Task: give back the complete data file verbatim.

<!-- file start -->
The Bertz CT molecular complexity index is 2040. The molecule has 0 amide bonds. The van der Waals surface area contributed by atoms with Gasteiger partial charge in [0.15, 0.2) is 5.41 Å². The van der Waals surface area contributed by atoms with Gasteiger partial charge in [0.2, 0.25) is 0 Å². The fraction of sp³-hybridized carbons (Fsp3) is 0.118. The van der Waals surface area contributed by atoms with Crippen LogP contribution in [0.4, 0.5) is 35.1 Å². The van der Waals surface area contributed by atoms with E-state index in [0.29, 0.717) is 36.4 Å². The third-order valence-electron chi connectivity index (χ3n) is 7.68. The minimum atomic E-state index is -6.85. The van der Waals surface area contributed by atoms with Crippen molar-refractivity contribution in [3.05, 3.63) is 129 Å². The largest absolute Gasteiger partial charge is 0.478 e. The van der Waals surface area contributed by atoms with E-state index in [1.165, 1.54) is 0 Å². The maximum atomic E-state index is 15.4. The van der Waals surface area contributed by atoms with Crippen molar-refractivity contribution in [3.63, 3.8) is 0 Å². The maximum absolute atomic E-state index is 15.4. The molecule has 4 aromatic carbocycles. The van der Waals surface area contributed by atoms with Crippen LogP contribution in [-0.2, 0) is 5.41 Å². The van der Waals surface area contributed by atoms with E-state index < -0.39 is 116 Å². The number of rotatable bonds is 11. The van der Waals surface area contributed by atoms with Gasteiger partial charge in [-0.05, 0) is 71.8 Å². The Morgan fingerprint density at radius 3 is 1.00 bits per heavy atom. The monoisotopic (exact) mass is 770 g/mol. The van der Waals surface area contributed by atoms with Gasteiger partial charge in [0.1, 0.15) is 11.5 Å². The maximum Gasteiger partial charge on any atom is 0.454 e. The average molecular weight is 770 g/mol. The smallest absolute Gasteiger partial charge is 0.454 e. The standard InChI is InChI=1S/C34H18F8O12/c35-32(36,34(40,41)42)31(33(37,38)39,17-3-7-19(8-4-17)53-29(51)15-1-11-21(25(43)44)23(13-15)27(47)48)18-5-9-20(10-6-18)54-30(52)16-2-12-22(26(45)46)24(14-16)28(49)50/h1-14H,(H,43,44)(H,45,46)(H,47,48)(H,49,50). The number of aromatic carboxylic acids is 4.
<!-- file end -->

The Bertz CT molecular complexity index is 2040. The molecule has 0 amide bonds. The van der Waals surface area contributed by atoms with Gasteiger partial charge in [0.15, 0.2) is 5.41 Å². The van der Waals surface area contributed by atoms with Gasteiger partial charge in [0.2, 0.25) is 0 Å². The fraction of sp³-hybridized carbons (Fsp3) is 0.118. The van der Waals surface area contributed by atoms with Crippen LogP contribution in [0.4, 0.5) is 35.1 Å². The van der Waals surface area contributed by atoms with E-state index in [0.29, 0.717) is 36.4 Å². The third-order valence-electron chi connectivity index (χ3n) is 7.68. The minimum atomic E-state index is -6.85. The van der Waals surface area contributed by atoms with Crippen molar-refractivity contribution in [3.05, 3.63) is 129 Å². The largest absolute Gasteiger partial charge is 0.478 e. The van der Waals surface area contributed by atoms with E-state index in [1.165, 1.54) is 0 Å². The maximum atomic E-state index is 15.4. The van der Waals surface area contributed by atoms with Crippen molar-refractivity contribution in [3.63, 3.8) is 0 Å². The maximum absolute atomic E-state index is 15.4. The molecule has 4 aromatic carbocycles. The van der Waals surface area contributed by atoms with Crippen LogP contribution in [-0.2, 0) is 5.41 Å². The van der Waals surface area contributed by atoms with E-state index < -0.39 is 116 Å². The number of rotatable bonds is 11. The van der Waals surface area contributed by atoms with Gasteiger partial charge in [-0.05, 0) is 71.8 Å². The Morgan fingerprint density at radius 3 is 1.00 bits per heavy atom. The monoisotopic (exact) mass is 770 g/mol. The van der Waals surface area contributed by atoms with Gasteiger partial charge in [0.1, 0.15) is 11.5 Å². The maximum Gasteiger partial charge on any atom is 0.454 e. The average molecular weight is 770 g/mol. The smallest absolute Gasteiger partial charge is 0.454 e. The standard InChI is InChI=1S/C34H18F8O12/c35-32(36,34(40,41)42)31(33(37,38)39,17-3-7-19(8-4-17)53-29(51)15-1-11-21(25(43)44)23(13-15)27(47)48)18-5-9-20(10-6-18)54-30(52)16-2-12-22(26(45)46)24(14-16)28(49)50/h1-14H,(H,43,44)(H,45,46)(H,47,48)(H,49,50). The number of aromatic carboxylic acids is 4.